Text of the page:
DraftKings (NASDAQ:DKNG) has been tumbling since it reached a recent peak closing price on Sept. 9. at $63.67 per share. At $31.21 as of Dec. 2, DKNG stock is now down more than 50% since then. Moreover, since peaking at $71.98 on March 19, the stock is now down 57%.
DKNG shares initially moved higher after the company announced an all-stock purchase of Golden Nugget Online Gaming (NASDAQ:GNOG) on Aug. 9. So far, shareholders of DKNG stock are not that impressed. It’s possible they are concerned about share dilution at their company.
To make matters worse, the more DKNG stock falls, the less value GNOG shareholders will receive. They will receive 0.365 shares in DKNG for each GNOG share they own. So as DKNG stock falls, they receive less value for their GNOG shares.
Moreover, DraftKings’ financials are still under pressure. This could lead to more dilution concerns.
Where Things Stand at DraftKings
For example, DraftKings produced third-quarter earnings losses, showing that it is still burning through cash. Its adjusted EBITDA loss was $313.6 million. That is much greater than even its revenue of $212.8 million. For the past nine months, its ongoing EBITDA loss was $548 million.
This translates into large amounts of cash burn. For example, the company’s Condensed Consolidated Statement of Cash Flows in its latest 10-Q shows that operating cash flow produced $247.3 million in losses for the past nine months.
After deducting $118.7 million in other investing spending, the adjusted free cash flow loss was $366 million. This cannot keep up. At this rate, DraftKings is going to burn almost $488 million by the end of the year. Granted, the company has plenty of cash on its balance sheet.
As of Sept. 30, it had unrestricted cash of $2.394 billion. That implies it can keep on burning half a billion in cash flow each year for another 5 years or so.
But if it takes on Golden Nugget Online Gaming’s losses, that cash burn will increase. For example, GNOG reported that its nine-month operating cash flow losses were $29.5 million as of Sept. 30. That will take the total cash burn over $500 million next year.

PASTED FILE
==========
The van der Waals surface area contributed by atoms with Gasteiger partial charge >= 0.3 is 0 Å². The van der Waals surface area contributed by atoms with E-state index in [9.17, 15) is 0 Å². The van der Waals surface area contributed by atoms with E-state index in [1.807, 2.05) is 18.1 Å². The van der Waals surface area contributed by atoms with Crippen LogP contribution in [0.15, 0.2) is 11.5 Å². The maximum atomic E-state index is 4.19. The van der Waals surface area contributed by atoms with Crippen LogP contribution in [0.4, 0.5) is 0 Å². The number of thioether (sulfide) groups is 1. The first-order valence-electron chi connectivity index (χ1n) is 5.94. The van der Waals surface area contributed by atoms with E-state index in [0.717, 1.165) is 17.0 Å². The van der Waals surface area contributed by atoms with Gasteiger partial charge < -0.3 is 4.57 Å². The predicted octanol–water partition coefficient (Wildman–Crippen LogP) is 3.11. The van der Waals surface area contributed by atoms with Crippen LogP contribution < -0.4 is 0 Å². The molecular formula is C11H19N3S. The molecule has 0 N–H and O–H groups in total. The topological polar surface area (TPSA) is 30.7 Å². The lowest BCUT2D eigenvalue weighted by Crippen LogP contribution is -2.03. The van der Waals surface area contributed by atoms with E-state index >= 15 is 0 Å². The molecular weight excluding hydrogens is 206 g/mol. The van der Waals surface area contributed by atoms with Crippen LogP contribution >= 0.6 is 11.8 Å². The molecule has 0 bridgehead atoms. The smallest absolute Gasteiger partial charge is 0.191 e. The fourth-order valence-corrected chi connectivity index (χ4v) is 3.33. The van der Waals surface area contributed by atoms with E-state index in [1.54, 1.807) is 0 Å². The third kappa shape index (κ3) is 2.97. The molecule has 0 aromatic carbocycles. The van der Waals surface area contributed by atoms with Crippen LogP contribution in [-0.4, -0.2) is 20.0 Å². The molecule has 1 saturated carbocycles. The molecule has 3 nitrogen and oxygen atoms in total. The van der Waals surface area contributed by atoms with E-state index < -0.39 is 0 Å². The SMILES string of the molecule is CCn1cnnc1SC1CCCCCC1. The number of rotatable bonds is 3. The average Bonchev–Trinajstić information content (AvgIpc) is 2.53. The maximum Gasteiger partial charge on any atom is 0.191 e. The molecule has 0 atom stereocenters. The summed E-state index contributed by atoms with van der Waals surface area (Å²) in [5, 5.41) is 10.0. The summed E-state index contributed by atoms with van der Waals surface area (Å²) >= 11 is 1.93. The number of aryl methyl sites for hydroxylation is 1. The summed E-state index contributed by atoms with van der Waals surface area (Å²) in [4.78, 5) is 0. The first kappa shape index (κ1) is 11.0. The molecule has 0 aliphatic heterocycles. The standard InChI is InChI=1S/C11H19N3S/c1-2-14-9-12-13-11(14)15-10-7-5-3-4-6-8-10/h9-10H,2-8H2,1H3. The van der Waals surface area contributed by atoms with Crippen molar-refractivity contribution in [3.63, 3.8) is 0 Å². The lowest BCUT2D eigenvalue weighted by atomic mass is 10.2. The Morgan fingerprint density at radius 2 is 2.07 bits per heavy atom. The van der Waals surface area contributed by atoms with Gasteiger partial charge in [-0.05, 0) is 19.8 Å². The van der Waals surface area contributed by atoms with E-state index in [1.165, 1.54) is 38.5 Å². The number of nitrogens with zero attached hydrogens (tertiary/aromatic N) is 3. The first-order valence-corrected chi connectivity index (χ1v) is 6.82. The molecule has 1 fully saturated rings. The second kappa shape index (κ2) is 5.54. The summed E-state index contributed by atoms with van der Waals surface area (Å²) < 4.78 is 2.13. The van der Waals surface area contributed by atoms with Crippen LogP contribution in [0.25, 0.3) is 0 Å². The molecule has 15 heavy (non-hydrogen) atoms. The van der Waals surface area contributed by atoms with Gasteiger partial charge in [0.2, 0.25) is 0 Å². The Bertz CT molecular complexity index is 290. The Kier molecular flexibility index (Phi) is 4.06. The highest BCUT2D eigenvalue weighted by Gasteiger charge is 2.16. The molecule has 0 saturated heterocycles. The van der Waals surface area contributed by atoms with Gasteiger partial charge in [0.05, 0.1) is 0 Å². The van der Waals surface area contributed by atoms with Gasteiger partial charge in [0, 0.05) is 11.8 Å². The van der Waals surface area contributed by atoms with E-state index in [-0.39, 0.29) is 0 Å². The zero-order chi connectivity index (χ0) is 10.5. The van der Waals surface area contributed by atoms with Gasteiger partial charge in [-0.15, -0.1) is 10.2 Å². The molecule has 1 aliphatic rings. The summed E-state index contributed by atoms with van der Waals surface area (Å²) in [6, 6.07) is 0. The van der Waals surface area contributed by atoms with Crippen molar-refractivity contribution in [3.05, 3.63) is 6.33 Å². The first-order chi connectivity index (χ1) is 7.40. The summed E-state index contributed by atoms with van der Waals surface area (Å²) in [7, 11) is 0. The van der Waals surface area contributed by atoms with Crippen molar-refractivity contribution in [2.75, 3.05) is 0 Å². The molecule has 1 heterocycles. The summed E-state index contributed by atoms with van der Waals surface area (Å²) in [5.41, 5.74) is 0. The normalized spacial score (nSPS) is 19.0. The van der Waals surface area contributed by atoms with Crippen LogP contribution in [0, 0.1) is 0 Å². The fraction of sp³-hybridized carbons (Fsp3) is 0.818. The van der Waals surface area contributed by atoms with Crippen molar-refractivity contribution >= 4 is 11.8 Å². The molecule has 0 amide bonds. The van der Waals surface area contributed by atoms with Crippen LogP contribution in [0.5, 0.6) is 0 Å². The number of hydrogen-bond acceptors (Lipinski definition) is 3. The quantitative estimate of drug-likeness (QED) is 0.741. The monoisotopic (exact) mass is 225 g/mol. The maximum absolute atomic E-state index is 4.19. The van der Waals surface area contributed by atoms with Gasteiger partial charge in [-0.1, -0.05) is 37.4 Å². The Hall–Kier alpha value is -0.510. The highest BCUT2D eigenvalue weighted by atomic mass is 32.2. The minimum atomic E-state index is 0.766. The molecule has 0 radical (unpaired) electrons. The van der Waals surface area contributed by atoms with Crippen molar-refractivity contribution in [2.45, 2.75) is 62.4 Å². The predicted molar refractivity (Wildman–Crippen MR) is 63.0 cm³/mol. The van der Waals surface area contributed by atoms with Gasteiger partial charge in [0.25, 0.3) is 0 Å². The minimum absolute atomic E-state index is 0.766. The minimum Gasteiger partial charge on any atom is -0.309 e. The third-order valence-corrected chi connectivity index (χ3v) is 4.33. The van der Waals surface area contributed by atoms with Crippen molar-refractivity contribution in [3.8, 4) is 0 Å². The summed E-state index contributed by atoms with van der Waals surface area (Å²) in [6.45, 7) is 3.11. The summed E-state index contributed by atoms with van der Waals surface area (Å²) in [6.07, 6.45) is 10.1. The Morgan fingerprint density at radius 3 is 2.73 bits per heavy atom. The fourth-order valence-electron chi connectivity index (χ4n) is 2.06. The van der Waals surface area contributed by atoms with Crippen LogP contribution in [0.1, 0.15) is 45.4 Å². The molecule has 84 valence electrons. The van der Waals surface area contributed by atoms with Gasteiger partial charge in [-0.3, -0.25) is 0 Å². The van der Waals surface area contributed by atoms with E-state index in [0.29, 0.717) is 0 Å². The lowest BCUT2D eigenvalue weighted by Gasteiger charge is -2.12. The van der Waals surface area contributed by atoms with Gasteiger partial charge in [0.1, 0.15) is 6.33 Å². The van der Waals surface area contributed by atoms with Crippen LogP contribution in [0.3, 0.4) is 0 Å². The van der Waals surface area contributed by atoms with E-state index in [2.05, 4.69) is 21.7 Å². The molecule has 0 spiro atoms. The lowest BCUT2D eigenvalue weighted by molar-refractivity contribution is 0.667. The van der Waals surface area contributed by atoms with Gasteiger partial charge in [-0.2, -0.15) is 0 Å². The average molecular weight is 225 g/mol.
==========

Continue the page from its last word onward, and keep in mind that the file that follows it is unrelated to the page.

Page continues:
Where This Leaves DraftKings
Investors hope that eventually, DraftKings can lower its huge marketing spending. That is what makes it lose so much money right now.
For example, during Q3, it spent $303.7 million on sales and marketing even though revenue was just $212.8 million. This is despite the fact that revenue rose 60% from $132.8 million during last year’s Q3. And last year, it spent $203 million on marketing.
So, the good news is that marketing spending fell from 153% of revenue last year to just 143% this past Q3. But the bad news is that as revenue rises, its marketing spending is still going up on an absolute dollar basis.
And in fact, the reality is the opposite. The only way to increase its revenue is to jack up marketing spending. All those ads on TV offering free money if you just make a bet is one way that this marketing spending goes. The idea is that once you make your first several sports bets, with losses reimbursed, maybe you will keep coming back.
My problem with this is that if you are not already doing sports betting, you might not be inclined to do more than just take the free marketing money. This could mean both companies will indefinitely produce losses, albeit at lower levels.
What to Do With DKNG Stock
Investors may just be taking tax-related losses at this point. That could account for the recent weakness in DKNG stock.
However, if not, they might also be concerned about the ongoing losses at both DraftKings and Golden Nugget Online Gaming. In addition, there might be a concern that ongoing dilution from the all-stock acquisition could be harmful.
After all, if DKNG stock keeps dropping, GNOG shareholders might want a better acquisition ratio, although this may be unlikely. Either way, as an all-stock deal, the acquisition along with its losses will be a dilutive drain on DraftKings. As a result, most cautious investors will want to wait until the tax-related selling abates and DraftKings closes the GNOG deal.
On the date of publication, Mark R. Hake did not hold any position (either directly or indirectly) in the securities mentioned in this article. The opinions expressed in this article are those of the writer, subject to the InvestorPlace.com Publishing Guidelines.